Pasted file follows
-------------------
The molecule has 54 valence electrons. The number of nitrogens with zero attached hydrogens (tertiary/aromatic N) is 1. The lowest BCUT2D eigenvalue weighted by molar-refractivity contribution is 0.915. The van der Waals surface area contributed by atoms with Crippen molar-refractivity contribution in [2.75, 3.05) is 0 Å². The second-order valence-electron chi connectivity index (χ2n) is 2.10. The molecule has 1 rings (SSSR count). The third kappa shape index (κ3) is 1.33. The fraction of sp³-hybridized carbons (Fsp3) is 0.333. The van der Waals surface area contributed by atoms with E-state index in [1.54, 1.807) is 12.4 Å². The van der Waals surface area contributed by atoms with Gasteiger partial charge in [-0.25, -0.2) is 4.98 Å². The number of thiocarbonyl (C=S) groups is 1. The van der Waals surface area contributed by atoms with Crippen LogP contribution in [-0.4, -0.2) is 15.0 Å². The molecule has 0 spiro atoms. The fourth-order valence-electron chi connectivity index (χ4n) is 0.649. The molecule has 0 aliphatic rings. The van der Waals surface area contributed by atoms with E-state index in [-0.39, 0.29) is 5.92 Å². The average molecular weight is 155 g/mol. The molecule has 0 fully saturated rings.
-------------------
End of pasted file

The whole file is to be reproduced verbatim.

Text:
The molecule has 54 valence electrons. The number of nitrogens with zero attached hydrogens (tertiary/aromatic N) is 1. The lowest BCUT2D eigenvalue weighted by molar-refractivity contribution is 0.915. The van der Waals surface area contributed by atoms with Crippen molar-refractivity contribution in [2.75, 3.05) is 0 Å². The second-order valence-electron chi connectivity index (χ2n) is 2.10. The molecule has 1 rings (SSSR count). The third kappa shape index (κ3) is 1.33. The fraction of sp³-hybridized carbons (Fsp3) is 0.333. The van der Waals surface area contributed by atoms with E-state index in [1.54, 1.807) is 12.4 Å². The van der Waals surface area contributed by atoms with Gasteiger partial charge in [-0.25, -0.2) is 4.98 Å². The number of thiocarbonyl (C=S) groups is 1. The van der Waals surface area contributed by atoms with Crippen LogP contribution in [-0.4, -0.2) is 15.0 Å². The molecule has 0 spiro atoms. The fourth-order valence-electron chi connectivity index (χ4n) is 0.649. The molecule has 0 aliphatic rings. The van der Waals surface area contributed by atoms with E-state index in [-0.39, 0.29) is 5.92 Å². The average molecular weight is 155 g/mol. The molecule has 0 fully saturated rings.